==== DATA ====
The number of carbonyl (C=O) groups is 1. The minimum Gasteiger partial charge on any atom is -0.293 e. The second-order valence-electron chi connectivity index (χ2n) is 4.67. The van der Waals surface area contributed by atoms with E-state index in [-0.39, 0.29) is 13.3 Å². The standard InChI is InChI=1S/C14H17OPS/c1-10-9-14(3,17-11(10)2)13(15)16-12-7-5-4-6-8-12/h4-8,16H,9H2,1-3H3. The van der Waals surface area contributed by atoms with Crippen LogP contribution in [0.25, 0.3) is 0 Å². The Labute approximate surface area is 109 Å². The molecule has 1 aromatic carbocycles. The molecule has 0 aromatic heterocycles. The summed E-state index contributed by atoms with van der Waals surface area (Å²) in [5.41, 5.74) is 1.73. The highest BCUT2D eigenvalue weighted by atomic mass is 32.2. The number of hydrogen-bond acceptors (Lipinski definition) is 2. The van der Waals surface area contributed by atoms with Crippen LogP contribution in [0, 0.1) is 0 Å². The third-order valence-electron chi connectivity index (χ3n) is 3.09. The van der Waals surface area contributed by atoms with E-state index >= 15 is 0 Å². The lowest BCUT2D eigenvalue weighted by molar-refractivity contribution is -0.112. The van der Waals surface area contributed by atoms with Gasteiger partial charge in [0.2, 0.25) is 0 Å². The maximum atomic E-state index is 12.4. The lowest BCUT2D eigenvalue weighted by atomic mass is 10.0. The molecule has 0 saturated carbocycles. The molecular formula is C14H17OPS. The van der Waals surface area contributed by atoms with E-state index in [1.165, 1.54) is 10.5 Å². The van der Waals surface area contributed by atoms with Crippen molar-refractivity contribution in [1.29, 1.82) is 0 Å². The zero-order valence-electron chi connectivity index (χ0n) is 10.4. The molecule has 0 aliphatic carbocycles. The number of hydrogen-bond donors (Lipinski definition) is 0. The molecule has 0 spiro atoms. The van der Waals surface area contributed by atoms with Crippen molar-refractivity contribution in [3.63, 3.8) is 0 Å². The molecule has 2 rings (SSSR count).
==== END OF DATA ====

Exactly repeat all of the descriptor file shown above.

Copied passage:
The number of carbonyl (C=O) groups is 1. The minimum Gasteiger partial charge on any atom is -0.293 e. The second-order valence-electron chi connectivity index (χ2n) is 4.67. The van der Waals surface area contributed by atoms with E-state index in [-0.39, 0.29) is 13.3 Å². The standard InChI is InChI=1S/C14H17OPS/c1-10-9-14(3,17-11(10)2)13(15)16-12-7-5-4-6-8-12/h4-8,16H,9H2,1-3H3. The van der Waals surface area contributed by atoms with Crippen LogP contribution in [0.25, 0.3) is 0 Å². The Labute approximate surface area is 109 Å². The molecule has 1 aromatic carbocycles. The molecule has 0 aromatic heterocycles. The summed E-state index contributed by atoms with van der Waals surface area (Å²) in [5.41, 5.74) is 1.73. The highest BCUT2D eigenvalue weighted by atomic mass is 32.2. The number of hydrogen-bond acceptors (Lipinski definition) is 2. The van der Waals surface area contributed by atoms with Crippen LogP contribution in [0, 0.1) is 0 Å². The third-order valence-electron chi connectivity index (χ3n) is 3.09. The van der Waals surface area contributed by atoms with E-state index >= 15 is 0 Å². The lowest BCUT2D eigenvalue weighted by molar-refractivity contribution is -0.112. The van der Waals surface area contributed by atoms with Gasteiger partial charge in [0.2, 0.25) is 0 Å². The maximum atomic E-state index is 12.4. The lowest BCUT2D eigenvalue weighted by atomic mass is 10.0. The molecule has 0 saturated carbocycles. The molecular formula is C14H17OPS. The van der Waals surface area contributed by atoms with E-state index in [1.165, 1.54) is 10.5 Å². The van der Waals surface area contributed by atoms with Crippen molar-refractivity contribution in [1.29, 1.82) is 0 Å². The zero-order valence-electron chi connectivity index (χ0n) is 10.4. The molecule has 0 aliphatic carbocycles. The number of hydrogen-bond donors (Lipinski definition) is 0. The molecule has 0 spiro atoms. The van der Waals surface area contributed by atoms with Crippen molar-refractivity contribution in [3.63, 3.8) is 0 Å². The molecule has 2 rings (SSSR count).